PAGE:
The other prong of the Allied attack launched by the British 1st Division and CCA, 1st Armored Division, toward Campoleone and the Alban Hills initially fared little better. Rain-soaked terrain, fierce enemy fire, and ubiquitous minefields slowed CCA's advance, and by nightfall on 30 January the unit was still struggling to reach its line of departure. The British succeeded in advancing two miles the first day, but they also failed to breach the German defenses. General Lucas changed plans for the second day of the attack and ordered the British to breach the enemy line along the Albano Road at Campoleone for exploitation by CCA. During the next two days the Allies reached Campoleone, penetrated the German main line, and opened a two-mile-wide gap. But the exhausted Allied troops were unable to exploit their success, and the drive ground to a halt.

The failure of the Allied breakout attempt, stymied by stiff resistance, convinced Alexander, Clark, and Lucas that an enemy counterattack must be in the offing. Reinforcements were rushed to Anzio, including 1,800 men of the American-Canadian 1st Special Service Force, elements of the British 56th Division, and additional antiaircraft and artillery units, raising the total number of Allied soldiers in the beachhead to 100,000.

Despite these additions, the Fourteenth Army outnumbered the Allies at Anzio by 4 February. But the German force was a hodgepodge of rapidly thrown together units. All were critically short of ammunition, training, qualified leaders, and reserves. Allied air attacks had disrupted communications, hampered troop and supply movements, and caused morale problems. From the outset Mackensen had doubted the available force could eliminate the Anzio beachhead, but he prepared a forceful counterattack nonetheless. The 4th Parachute and 65th infantry Divisions of the I Parachute Corps were to pinch off the Campoleone salient and recapture the Factory at Aprilia. The same units would then break through to the sea along the Albano Road. Elsewhere the LXXVI Panzer Corps, consisting of the 3d Panzer Grenadier, 715th Motorized Infantry, 71st Infantry, Hermann Goering, and 26th Panzer Divisions would attack south of Cisterna along the Mussolini Canal and attempt to breach the Allied perimeter and advance on Nettuno and Anzio.

The counterattack opened with an artillery barrage on 3-4 February, followed by armored and infantry assaults which smashed into the partially prepared British 1st Division defenses in the Campoleone salient. The British held, despite suffering 1,400 casualties, but their dangerously exposed position prompted Lucas to order their withdrawal to one mile north of the Factory and Carroceto on the night of 4-5 February, a retreat of about 2.5 miles. Although the salient was eliminated, the Germans failed to break the Allied line or retake the Factory. The undulating and soggy Albano Road area was just as inhospitable to German armor and infantry as it had been to Allied forces the week before. However, the critical situation the Germans created in the Allied center convinced Lucas to form a beachhead defense line running from the Moletta River in the north, through the fields of the central sector, to the Mussolini Canal in the south. He issued orders to all Allied troops that this was the final line of resistance to be held at all costs—the shallow beachhead precluded any further retreat.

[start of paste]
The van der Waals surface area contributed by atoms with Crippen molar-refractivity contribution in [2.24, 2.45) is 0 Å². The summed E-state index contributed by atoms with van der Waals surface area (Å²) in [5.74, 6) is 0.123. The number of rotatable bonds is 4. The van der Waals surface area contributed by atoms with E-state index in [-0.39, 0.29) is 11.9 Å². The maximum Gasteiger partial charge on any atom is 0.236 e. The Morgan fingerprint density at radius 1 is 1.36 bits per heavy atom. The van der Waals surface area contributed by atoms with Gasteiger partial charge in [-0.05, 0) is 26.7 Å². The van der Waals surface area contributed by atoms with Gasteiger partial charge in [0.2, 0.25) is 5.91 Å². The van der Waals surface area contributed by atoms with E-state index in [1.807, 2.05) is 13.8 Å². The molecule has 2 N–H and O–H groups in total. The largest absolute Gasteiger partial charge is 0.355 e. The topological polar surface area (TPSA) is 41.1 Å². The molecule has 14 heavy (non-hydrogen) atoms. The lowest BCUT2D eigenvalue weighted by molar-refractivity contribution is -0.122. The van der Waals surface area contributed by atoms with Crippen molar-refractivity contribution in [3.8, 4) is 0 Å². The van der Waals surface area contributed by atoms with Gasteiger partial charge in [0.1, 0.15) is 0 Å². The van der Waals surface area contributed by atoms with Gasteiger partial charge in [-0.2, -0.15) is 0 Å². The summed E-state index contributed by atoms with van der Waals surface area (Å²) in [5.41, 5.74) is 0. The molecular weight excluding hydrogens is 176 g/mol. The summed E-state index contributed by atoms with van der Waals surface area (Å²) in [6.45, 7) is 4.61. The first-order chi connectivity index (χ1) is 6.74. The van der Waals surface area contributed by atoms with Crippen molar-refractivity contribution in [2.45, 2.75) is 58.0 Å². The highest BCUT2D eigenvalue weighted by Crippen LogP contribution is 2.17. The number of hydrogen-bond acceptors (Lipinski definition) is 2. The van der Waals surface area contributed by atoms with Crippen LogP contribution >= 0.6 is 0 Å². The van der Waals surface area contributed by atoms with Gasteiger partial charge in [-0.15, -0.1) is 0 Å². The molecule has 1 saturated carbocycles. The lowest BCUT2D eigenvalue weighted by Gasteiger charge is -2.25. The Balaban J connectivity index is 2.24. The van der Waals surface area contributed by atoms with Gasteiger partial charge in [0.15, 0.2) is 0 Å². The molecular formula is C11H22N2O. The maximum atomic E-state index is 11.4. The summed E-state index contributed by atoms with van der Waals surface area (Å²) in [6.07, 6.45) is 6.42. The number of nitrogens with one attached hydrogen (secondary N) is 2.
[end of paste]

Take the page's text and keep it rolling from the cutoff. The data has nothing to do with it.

The Germans renewed their attacks on 7 February in the weakened British 1st Division sector and, in two days of bitter fighting, pushed the British troops from the Factory and Carroceto. Although battered and exhausted, they managed to maintain a coherent line and were reinforced on 10 February by the 1st Armored Regiment, CCA, 1st Armored Division (itself at 50 percent strength), the 509th Parachute Infantry Battalion, the 504th Parachute Infantry Regiment, and the 179th and 157th regiments of the U.S. 45th Infantry Division. Ordered to counterattack and retake Aprilia on 11 February, the 179th Infantry and 191st Tank Battalion began a two-pronged attack seeking to outflank the Germans holding the Factory. In two days of costly, hand-to-hand fighting, the Americans failed to retake the lost ground, but inflicted heavy losses on the enemy. Lucas still expected further attacks in the weakened central sector and removed the British 1st Division from the line, replacing it with the British 56th and U.S. 45th Infantry Divisions. As an added precaution, VI Corps artillery was strengthened and Allied tactical air attacks were stepped up.